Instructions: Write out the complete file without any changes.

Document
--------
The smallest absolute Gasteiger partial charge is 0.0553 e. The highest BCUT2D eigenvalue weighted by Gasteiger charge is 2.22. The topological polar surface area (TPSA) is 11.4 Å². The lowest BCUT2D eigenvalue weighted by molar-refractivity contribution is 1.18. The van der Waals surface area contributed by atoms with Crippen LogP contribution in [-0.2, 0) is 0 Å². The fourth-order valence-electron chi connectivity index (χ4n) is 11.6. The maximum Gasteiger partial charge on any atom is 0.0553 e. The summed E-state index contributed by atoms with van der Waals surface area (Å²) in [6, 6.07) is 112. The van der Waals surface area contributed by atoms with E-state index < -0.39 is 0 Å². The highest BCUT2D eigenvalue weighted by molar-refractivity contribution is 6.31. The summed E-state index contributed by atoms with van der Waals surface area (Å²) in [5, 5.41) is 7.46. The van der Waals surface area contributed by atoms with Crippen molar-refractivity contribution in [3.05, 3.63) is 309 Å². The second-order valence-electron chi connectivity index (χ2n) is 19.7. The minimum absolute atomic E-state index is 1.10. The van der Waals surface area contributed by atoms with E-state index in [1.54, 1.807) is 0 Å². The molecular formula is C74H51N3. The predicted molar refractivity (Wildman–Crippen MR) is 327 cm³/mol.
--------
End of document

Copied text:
The smallest absolute Gasteiger partial charge is 0.0553 e. The highest BCUT2D eigenvalue weighted by Gasteiger charge is 2.22. The topological polar surface area (TPSA) is 11.4 Å². The lowest BCUT2D eigenvalue weighted by molar-refractivity contribution is 1.18. The van der Waals surface area contributed by atoms with Crippen LogP contribution in [-0.2, 0) is 0 Å². The fourth-order valence-electron chi connectivity index (χ4n) is 11.6. The maximum Gasteiger partial charge on any atom is 0.0553 e. The summed E-state index contributed by atoms with van der Waals surface area (Å²) in [6, 6.07) is 112. The van der Waals surface area contributed by atoms with E-state index < -0.39 is 0 Å². The highest BCUT2D eigenvalue weighted by molar-refractivity contribution is 6.31. The summed E-state index contributed by atoms with van der Waals surface area (Å²) in [5, 5.41) is 7.46. The van der Waals surface area contributed by atoms with Crippen molar-refractivity contribution in [3.05, 3.63) is 309 Å². The second-order valence-electron chi connectivity index (χ2n) is 19.7. The minimum absolute atomic E-state index is 1.10. The van der Waals surface area contributed by atoms with E-state index in [1.54, 1.807) is 0 Å². The molecular formula is C74H51N3. The predicted molar refractivity (Wildman–Crippen MR) is 327 cm³/mol.